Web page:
Simply put, when you feel good, your human thoughts are in alignment with your spirit. When you feel bad, your mental focus is out of alignment with what this “core essence” part of you knows.
Traversing the chasm of divorce will call you to rely on your deeper resources and invite you to rise up into the next-highest level of your potential, of who you are capable of becoming. Identifying and then intentionally managing your thoughts will support you in this process to no end. And your feelings provide the quickest way to recognize what your thoughts are. Hold more of your attention on the thoughts that feel good and you will empower your Spirit to more effectively help you navigate this huge life transition.
In the midst of my own marital separation, as I recognize which thoughts feel best—or most self-honoring—to me, I know those are the ones guiding me to live in alignment with my Soul’s divine path. Identifying and continuously selecting feel-good thoughts requires a skill set, effort and practice, and it’s so worth it.
Some simple examples to illustrate…
Bad-Feeling: It used to be so good between us.
Good-Feeling: What’s ahead of me is even better.
Bad-Feeling: I failed in this relationship.
Good-Feeling: We’ve reach a “completion point” and are simply no longer a match.
Bad-Feeling: I’m never going to make it on my own.
Good-Feeling: I have more strength, courage and wisdom than ever before, and I know I am capable.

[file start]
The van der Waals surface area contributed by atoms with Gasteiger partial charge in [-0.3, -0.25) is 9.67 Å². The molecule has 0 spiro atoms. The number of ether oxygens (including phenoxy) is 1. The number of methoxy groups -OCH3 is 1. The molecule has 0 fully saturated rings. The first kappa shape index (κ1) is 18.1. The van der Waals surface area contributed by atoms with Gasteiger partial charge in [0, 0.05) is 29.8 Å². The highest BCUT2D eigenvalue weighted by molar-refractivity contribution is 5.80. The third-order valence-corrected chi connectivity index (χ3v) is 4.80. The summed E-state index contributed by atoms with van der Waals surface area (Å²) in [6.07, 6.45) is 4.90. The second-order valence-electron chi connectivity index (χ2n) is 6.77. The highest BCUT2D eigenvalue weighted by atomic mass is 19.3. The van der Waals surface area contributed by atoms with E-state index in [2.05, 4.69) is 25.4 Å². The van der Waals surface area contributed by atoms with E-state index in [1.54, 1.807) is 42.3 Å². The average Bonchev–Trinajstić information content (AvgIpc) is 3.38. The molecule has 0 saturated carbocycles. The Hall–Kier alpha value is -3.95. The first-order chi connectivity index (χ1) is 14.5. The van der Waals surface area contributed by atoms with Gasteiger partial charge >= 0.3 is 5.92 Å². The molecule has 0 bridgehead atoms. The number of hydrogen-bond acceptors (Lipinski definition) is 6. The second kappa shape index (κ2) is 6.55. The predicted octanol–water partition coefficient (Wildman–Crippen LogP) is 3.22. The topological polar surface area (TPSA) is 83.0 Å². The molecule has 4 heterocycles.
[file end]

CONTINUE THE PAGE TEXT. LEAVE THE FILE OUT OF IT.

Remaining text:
I hold the focus on the good feeling thoughts as much as possible, because I want to be the one to determine my emotional state—not the circumstance or another person. I’m the leader of my life, and I want to deliberately choose how I claim my power, positively influence outcomes and flow through this process.
Plus, if a thought feels positive—even if I don’t completely believe that it’s true (yet)—I know that it’s my spirit affirming, “Aaaamen, Sistah! You are on the path of your highest good!”
While grief, fear and anger are a natural part of concluding a relationship as vital as a marriage, you also have the ability to choose how you want to focus your mind and spend your emotional energy, riding the waves as best you can. This is where your true power lies! The next level of your best self is emerging. The more you can align with things that feel good and self-honoring to you, the smoother your transition will be and the sooner your new glorious chapter can begin.